25 Sep

Safe Schools Initiative

Schoolgirls in Nigeria are asking for measures as simple as electricity in schools to help protect them from kidnapping by Boko Haram, a Nigerian official said Wednesday.

Five months after the Islamist group abducted over 200 schoolgirls in Chibok, Nigeria, the Nigerian government and international donors are starting an initiative to protect students from future militant attacks. In recent years Boko Haram has waged war on secular education as part of its insurgency in northeast Nigeria, killing hundreds of children in attacks on schools.

Nigeria’s economy minister Ngozi Okonjo-Iweala, who helped launch Nigeria’s Safe Schools Initiative, told The WorldPost she was “stunned” when students told her their biggest security concern was the lack of 24-hour electricity.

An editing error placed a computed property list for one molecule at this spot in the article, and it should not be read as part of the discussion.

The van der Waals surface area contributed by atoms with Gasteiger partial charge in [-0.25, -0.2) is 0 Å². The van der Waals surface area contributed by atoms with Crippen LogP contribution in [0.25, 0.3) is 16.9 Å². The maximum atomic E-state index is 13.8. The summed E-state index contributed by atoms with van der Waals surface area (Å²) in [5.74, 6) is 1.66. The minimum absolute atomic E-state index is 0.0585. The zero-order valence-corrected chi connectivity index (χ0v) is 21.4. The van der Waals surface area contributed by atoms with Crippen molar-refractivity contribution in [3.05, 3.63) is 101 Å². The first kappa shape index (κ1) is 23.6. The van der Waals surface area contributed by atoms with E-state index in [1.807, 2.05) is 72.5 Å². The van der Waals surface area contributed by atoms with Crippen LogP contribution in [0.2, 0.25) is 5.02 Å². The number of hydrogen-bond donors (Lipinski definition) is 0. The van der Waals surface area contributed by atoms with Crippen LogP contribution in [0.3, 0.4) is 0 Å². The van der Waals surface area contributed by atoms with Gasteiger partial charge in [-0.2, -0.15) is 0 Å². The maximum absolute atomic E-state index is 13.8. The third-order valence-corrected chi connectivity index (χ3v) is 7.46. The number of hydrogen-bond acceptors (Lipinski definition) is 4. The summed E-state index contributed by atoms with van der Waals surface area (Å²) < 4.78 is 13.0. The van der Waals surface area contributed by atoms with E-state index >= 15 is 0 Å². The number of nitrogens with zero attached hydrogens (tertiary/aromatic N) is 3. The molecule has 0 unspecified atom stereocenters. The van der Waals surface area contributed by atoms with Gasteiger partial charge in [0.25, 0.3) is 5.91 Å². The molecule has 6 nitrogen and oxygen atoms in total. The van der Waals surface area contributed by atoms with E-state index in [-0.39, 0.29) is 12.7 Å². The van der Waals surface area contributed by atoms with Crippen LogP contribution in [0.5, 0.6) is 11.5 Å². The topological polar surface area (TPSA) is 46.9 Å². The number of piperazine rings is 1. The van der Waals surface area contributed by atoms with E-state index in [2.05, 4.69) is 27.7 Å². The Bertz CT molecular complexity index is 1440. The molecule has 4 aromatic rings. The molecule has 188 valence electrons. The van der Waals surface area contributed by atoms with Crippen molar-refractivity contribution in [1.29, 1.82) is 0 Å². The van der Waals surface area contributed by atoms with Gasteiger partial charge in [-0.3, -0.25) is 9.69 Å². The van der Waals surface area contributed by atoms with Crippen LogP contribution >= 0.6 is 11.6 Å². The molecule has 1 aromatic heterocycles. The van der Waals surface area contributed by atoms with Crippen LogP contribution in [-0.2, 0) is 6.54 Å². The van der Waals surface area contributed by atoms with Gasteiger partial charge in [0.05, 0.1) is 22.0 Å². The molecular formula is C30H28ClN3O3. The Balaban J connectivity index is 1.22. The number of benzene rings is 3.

When Boko Haram abducted the Chibok schoolgirls in April, they arrived at the school during the night and pretended to be Nigerian soldiers who were there to protect the students. Okonjo-Iweala said, “Maybe if there had been adequate light, they could have seen [the militants].”

“You’d think they’d ask for high walls and so on, but they said we want light so we can see who is moving around,” she said.

The Safe Schools Initiative, which will launch a pilot program next week in 30 schools in northeastern Nigeria, seeks to forestall militant attacks by upgrading security in schools. It will start by “installing modern alarm systems and proper fencing, facilitating community participation in protecting the schools, and training security guards,” according to a press release.

“What means safety and security to [the students] are those kind of basic things that are sometimes missing in the schools,” Okonjo-Iweala said, mentioning that the initiative is also looking into security improvements such as solar panels, panic buttons and better toilet facilities for girls.

Ngozi Okonjo Iweala

Prof. Ngozi Okonjo-Iweala said the Steering Committee of the Safe Schools Initiative has started mapping out short, medium and long term strategies for making schools safer